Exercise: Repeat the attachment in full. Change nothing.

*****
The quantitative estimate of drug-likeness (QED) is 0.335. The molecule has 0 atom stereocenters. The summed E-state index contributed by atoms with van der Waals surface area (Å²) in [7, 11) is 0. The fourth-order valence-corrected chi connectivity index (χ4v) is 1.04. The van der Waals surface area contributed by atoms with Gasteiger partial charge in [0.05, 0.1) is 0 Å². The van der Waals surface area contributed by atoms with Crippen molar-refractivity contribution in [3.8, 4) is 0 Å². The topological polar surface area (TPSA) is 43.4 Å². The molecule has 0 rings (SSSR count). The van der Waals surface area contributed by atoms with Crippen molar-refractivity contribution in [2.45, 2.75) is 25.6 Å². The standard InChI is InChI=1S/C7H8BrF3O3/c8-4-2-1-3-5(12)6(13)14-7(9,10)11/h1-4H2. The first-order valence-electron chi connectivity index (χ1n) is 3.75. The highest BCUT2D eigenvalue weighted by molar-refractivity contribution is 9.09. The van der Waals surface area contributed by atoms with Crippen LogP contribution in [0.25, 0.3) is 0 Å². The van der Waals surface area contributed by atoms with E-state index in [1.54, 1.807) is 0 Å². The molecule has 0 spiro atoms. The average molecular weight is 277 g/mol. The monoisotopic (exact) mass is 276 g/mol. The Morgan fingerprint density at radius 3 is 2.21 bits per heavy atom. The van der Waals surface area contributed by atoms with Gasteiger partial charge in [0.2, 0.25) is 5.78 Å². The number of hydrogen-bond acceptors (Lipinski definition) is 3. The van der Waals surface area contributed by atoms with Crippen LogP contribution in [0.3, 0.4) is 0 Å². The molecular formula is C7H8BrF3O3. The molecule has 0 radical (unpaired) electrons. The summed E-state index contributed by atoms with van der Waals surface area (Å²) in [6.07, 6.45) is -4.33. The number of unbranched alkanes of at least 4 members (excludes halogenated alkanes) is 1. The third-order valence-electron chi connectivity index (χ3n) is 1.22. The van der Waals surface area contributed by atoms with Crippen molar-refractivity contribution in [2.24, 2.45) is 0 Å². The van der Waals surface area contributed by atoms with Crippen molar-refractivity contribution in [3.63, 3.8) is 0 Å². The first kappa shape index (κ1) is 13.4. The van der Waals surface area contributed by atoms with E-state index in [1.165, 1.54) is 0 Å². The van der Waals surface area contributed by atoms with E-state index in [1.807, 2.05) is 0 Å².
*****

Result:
The quantitative estimate of drug-likeness (QED) is 0.335. The molecule has 0 atom stereocenters. The summed E-state index contributed by atoms with van der Waals surface area (Å²) in [7, 11) is 0. The fourth-order valence-corrected chi connectivity index (χ4v) is 1.04. The van der Waals surface area contributed by atoms with Gasteiger partial charge in [0.05, 0.1) is 0 Å². The van der Waals surface area contributed by atoms with Crippen molar-refractivity contribution in [3.8, 4) is 0 Å². The topological polar surface area (TPSA) is 43.4 Å². The molecule has 0 rings (SSSR count). The van der Waals surface area contributed by atoms with Crippen molar-refractivity contribution in [2.45, 2.75) is 25.6 Å². The standard InChI is InChI=1S/C7H8BrF3O3/c8-4-2-1-3-5(12)6(13)14-7(9,10)11/h1-4H2. The first-order valence-electron chi connectivity index (χ1n) is 3.75. The highest BCUT2D eigenvalue weighted by molar-refractivity contribution is 9.09. The van der Waals surface area contributed by atoms with Crippen LogP contribution in [0.25, 0.3) is 0 Å². The van der Waals surface area contributed by atoms with E-state index in [1.54, 1.807) is 0 Å². The molecule has 0 spiro atoms. The average molecular weight is 277 g/mol. The monoisotopic (exact) mass is 276 g/mol. The Morgan fingerprint density at radius 3 is 2.21 bits per heavy atom. The van der Waals surface area contributed by atoms with Gasteiger partial charge in [0.2, 0.25) is 5.78 Å². The number of hydrogen-bond acceptors (Lipinski definition) is 3. The van der Waals surface area contributed by atoms with Crippen LogP contribution in [0.3, 0.4) is 0 Å². The molecular formula is C7H8BrF3O3. The molecule has 0 radical (unpaired) electrons. The summed E-state index contributed by atoms with van der Waals surface area (Å²) in [6.07, 6.45) is -4.33. The number of unbranched alkanes of at least 4 members (excludes halogenated alkanes) is 1. The third-order valence-electron chi connectivity index (χ3n) is 1.22. The van der Waals surface area contributed by atoms with Crippen molar-refractivity contribution in [2.24, 2.45) is 0 Å². The van der Waals surface area contributed by atoms with Crippen molar-refractivity contribution in [3.63, 3.8) is 0 Å². The first kappa shape index (κ1) is 13.4. The van der Waals surface area contributed by atoms with E-state index in [1.165, 1.54) is 0 Å². The van der Waals surface area contributed by atoms with E-state index in [1.807, 2.05) is 0 Å².